Are you a walker? Yes, you are a walker. What kind of walker? Walk into the kitchen to find something to nibble on walker?. Walk the dog walker. Walk to transportation walker. All kinds. This is something we all do.
I saw a story on TV once about a runner (surely he did a little walking) whose sole mode of transportation was his feet. I cannot remember the country where he lived, but it was not an advanced one. I guess he made the news because he was on his way to vote. No telling how many towns or villages he went through to get to his polling place. They said he ran for hours. WOW! I don’t know how many miles he traveled but it was that important to him to vote. Oh how I wish we Americans shared that passion to vote. I digressed for a moment.
Walking in my neighborhood
My neighborhood is made for good exercise walking. Hills and more hills. I walk briskly. I notice now, unfortunately, that I am unable to just go for a casual stroll. A stroll turns into brisk walking. Weird. I meet people, many impressed that I am so dedicated. When I miss the walks for awhile, some people will ask where I’ve been. Am I doing ok? Nice to be thought of. Some people stop their cars, poke their head out the window, and give words of encouragement and support, ask questions. It’s great.
For a lot of us, it’s becoming dangerous to walk. I was walking in a pedestrian crosswalk once and got hit by a car. That’s a story that I’ll share another day.
My subdivision is not large, somewhat small really. This doesn’t prevent people from driving like they’re on an interstate or on their way to a fire. On a walk the other day I happened upon a young mother working in her front yard. I said, “I like your sign.” It was one of those that said something like “Slow, children at play.” I suggested she get about 10 more and place them all in a row at the edge of her front yard. ” Make a statement” I said. Sadly, people would still speed and have an attitude toward her then. “Who are you to ask me to slow down?” I am pondering getting her more signs to use. She’s afraid for her daughter and their dog to be in their front yard. This shouldn’t be. It makes me mad.
Making a run for it
I finally had to quit listening to my iShuffle while walking. You really have to be aware. One of the main streets here is a huge hill. People fly down it. On occasion I will move my arms the way a baseball umpire does when he calls “Safe.” I don’t do that very often now.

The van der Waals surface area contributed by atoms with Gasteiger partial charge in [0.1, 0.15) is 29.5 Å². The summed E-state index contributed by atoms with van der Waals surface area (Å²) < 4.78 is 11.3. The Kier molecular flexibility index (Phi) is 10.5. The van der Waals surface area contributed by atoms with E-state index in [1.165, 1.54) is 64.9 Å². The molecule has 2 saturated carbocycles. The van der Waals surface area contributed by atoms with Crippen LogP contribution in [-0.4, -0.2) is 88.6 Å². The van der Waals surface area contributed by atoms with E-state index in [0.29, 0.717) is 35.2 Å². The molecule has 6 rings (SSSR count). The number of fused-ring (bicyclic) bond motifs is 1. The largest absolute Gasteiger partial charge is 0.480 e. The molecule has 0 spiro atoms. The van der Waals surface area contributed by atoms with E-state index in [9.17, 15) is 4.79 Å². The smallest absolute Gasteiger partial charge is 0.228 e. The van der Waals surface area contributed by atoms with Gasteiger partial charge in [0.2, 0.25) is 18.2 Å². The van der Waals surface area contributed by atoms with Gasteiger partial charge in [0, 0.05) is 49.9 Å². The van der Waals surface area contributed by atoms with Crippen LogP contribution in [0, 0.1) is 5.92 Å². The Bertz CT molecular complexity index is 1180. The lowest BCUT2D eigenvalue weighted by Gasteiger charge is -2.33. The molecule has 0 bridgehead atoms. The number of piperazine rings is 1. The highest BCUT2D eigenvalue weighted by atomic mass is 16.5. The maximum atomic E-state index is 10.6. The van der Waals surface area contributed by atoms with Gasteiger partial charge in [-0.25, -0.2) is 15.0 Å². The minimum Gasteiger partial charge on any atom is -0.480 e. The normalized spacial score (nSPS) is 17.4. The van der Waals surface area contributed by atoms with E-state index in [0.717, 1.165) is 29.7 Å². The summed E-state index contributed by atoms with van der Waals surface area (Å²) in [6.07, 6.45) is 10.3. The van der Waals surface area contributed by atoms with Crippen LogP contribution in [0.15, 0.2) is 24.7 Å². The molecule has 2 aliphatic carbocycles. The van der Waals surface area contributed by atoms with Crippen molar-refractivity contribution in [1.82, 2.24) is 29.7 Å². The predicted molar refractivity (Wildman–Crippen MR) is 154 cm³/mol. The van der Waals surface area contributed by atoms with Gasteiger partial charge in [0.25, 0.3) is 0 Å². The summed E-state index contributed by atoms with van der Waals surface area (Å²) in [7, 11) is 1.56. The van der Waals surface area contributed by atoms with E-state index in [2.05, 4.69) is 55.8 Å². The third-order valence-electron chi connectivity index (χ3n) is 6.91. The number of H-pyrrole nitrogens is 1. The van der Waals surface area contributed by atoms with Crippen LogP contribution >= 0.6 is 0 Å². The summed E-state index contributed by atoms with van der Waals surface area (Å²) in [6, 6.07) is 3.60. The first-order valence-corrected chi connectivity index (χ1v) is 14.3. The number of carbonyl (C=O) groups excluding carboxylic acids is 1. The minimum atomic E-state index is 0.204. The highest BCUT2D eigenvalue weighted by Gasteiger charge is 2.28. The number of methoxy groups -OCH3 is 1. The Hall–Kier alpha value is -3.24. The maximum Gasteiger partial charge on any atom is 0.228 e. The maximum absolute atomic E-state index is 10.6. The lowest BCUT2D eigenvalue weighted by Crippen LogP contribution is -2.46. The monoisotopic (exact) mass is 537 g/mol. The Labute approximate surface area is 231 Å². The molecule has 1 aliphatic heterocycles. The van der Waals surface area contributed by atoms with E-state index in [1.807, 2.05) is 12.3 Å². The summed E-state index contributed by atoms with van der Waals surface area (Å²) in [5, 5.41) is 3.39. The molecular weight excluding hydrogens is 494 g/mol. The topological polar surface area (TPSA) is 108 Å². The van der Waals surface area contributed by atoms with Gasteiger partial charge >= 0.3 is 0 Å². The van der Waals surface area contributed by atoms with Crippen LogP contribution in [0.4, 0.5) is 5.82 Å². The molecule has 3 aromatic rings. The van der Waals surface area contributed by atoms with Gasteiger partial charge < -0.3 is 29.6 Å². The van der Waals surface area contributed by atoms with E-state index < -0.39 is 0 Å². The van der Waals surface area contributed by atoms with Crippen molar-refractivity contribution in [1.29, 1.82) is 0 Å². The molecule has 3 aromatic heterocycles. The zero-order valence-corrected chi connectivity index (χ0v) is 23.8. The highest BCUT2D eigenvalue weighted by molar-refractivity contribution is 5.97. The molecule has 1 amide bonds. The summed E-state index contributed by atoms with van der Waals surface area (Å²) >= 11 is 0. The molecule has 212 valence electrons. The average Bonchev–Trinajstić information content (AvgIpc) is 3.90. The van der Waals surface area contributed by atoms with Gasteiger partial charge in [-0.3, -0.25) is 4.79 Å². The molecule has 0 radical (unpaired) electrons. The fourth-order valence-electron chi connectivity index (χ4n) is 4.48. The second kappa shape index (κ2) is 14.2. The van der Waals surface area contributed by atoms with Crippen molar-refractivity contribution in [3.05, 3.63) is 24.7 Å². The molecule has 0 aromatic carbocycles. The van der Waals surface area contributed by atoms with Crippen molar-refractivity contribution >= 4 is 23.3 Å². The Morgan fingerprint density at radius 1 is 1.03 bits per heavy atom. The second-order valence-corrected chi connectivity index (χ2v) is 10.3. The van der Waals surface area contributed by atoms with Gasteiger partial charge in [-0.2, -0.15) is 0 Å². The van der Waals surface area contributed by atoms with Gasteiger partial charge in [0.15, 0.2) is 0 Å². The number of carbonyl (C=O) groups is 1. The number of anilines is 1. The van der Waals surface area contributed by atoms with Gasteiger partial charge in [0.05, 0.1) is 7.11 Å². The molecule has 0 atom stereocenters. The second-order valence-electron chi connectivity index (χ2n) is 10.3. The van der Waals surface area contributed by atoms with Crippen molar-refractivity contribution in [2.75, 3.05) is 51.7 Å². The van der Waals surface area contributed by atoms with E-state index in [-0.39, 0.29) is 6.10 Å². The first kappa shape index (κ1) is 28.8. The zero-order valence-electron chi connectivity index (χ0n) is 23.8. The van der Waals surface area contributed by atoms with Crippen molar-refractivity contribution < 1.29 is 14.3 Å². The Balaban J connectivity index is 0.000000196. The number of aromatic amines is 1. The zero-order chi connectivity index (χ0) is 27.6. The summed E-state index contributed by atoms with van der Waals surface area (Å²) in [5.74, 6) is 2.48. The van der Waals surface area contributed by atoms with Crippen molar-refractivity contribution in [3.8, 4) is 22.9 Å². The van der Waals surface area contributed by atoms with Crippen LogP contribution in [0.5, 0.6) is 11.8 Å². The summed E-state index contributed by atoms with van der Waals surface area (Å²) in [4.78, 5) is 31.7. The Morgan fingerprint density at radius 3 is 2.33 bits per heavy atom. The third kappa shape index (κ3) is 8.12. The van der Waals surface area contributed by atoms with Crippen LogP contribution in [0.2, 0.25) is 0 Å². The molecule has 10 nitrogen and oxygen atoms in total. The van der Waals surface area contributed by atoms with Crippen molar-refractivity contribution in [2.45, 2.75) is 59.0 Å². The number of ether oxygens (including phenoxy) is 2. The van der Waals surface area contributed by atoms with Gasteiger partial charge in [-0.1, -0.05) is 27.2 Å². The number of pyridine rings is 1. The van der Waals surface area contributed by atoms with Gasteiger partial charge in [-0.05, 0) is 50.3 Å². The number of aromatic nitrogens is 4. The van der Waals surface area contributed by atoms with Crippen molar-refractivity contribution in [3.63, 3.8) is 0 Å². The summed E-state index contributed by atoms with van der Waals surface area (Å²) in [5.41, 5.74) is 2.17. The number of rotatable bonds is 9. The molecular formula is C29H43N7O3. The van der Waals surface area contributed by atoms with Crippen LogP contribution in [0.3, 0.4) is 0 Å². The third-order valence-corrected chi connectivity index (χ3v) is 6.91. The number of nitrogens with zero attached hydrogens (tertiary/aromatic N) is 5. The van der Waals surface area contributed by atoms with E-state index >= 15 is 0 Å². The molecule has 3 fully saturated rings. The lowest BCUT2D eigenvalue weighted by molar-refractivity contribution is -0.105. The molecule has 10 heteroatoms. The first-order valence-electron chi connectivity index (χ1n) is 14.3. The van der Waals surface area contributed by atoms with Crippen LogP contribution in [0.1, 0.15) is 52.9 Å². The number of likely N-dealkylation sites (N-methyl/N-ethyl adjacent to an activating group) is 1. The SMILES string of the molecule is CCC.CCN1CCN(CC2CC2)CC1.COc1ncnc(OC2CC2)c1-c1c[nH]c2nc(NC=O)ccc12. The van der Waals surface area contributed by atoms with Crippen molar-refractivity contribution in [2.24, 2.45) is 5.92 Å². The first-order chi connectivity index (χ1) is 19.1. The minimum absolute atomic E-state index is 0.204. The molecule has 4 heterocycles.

Last year I waved “safe” at a big white F-150 barreling down the hill as I was walking Ellie. He stopped a little way past me and asked what my problem was. I said I don’t understand why you are speeding down the road like that. He said he wasn’t speeding. Back and forth ensued. He said if I said one more word he was coming after me. I opened my mouth to say something (I know, I should have left that alone), and he immediately jumped in his truck. He backed up, turned around and drove straight at me. I was terrified. I was running as fast as I could holding Ellie in my arms. I ran up to a neighbor’s door, and he turned around and left. Close call.
I contacted the police. An attorney told me later that this guy had committed aggravated assault. I did not know that at the time.
I told the police what happened. All they said they could do was file a charge against him. Yeah, that sounds like a great idea to me. Let’s give the road rage guy an opportunity for retaliation. He drove by our house a time or two after that, only once yelling out the window, “You’re messing with the wrong guy.” I only go down his street now with my husband when we walk Daisy.
I enjoy walking. It clears the cobwebs. Fresh, invigorating air in fall and winter. Ideas pop up. You end up ruminating on something and pass the street you usually turn onto on your route. You are doing something your body wants and needs. Afterwards you are glad you made the effort.
Keep on Truckin’ . . .